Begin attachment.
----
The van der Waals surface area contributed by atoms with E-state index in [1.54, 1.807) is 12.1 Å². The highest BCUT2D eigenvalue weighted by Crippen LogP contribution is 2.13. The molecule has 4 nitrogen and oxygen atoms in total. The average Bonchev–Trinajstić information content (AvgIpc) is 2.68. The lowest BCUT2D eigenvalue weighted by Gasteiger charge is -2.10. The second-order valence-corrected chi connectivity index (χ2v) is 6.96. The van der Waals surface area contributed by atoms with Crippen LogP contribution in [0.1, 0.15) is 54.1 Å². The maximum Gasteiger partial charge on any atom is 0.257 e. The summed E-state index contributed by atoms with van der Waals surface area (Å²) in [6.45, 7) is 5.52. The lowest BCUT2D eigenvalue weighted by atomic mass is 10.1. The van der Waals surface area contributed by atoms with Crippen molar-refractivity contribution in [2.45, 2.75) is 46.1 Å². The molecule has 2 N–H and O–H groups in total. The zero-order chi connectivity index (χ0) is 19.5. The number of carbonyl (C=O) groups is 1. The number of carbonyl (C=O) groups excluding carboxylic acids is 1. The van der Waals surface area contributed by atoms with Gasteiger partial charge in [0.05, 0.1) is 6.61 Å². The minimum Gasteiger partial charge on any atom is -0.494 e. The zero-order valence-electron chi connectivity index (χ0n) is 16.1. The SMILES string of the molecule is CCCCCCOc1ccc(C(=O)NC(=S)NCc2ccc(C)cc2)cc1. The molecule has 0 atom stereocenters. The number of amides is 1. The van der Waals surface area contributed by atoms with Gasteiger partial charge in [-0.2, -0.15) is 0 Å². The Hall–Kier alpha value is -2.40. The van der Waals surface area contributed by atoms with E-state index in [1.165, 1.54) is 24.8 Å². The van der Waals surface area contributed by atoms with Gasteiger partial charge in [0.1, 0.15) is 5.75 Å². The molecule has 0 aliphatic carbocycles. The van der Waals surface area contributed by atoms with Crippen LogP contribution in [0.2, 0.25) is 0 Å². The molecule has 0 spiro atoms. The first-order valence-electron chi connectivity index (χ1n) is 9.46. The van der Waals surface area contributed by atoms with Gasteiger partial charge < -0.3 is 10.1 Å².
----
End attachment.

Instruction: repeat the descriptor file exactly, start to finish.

The van der Waals surface area contributed by atoms with E-state index in [1.54, 1.807) is 12.1 Å². The highest BCUT2D eigenvalue weighted by Crippen LogP contribution is 2.13. The molecule has 4 nitrogen and oxygen atoms in total. The average Bonchev–Trinajstić information content (AvgIpc) is 2.68. The lowest BCUT2D eigenvalue weighted by Gasteiger charge is -2.10. The second-order valence-corrected chi connectivity index (χ2v) is 6.96. The van der Waals surface area contributed by atoms with Crippen LogP contribution in [0.1, 0.15) is 54.1 Å². The maximum Gasteiger partial charge on any atom is 0.257 e. The summed E-state index contributed by atoms with van der Waals surface area (Å²) in [6.45, 7) is 5.52. The lowest BCUT2D eigenvalue weighted by atomic mass is 10.1. The van der Waals surface area contributed by atoms with Crippen molar-refractivity contribution in [2.45, 2.75) is 46.1 Å². The molecule has 2 N–H and O–H groups in total. The zero-order chi connectivity index (χ0) is 19.5. The number of carbonyl (C=O) groups is 1. The number of carbonyl (C=O) groups excluding carboxylic acids is 1. The van der Waals surface area contributed by atoms with Gasteiger partial charge in [0.05, 0.1) is 6.61 Å². The minimum Gasteiger partial charge on any atom is -0.494 e. The zero-order valence-electron chi connectivity index (χ0n) is 16.1. The SMILES string of the molecule is CCCCCCOc1ccc(C(=O)NC(=S)NCc2ccc(C)cc2)cc1. The molecule has 0 atom stereocenters. The number of amides is 1. The van der Waals surface area contributed by atoms with Gasteiger partial charge in [-0.2, -0.15) is 0 Å². The Hall–Kier alpha value is -2.40. The van der Waals surface area contributed by atoms with E-state index in [1.165, 1.54) is 24.8 Å². The van der Waals surface area contributed by atoms with Gasteiger partial charge in [0.1, 0.15) is 5.75 Å². The molecule has 0 aliphatic carbocycles. The van der Waals surface area contributed by atoms with Crippen LogP contribution in [0.2, 0.25) is 0 Å². The molecule has 0 spiro atoms. The first-order valence-electron chi connectivity index (χ1n) is 9.46. The van der Waals surface area contributed by atoms with Gasteiger partial charge < -0.3 is 10.1 Å².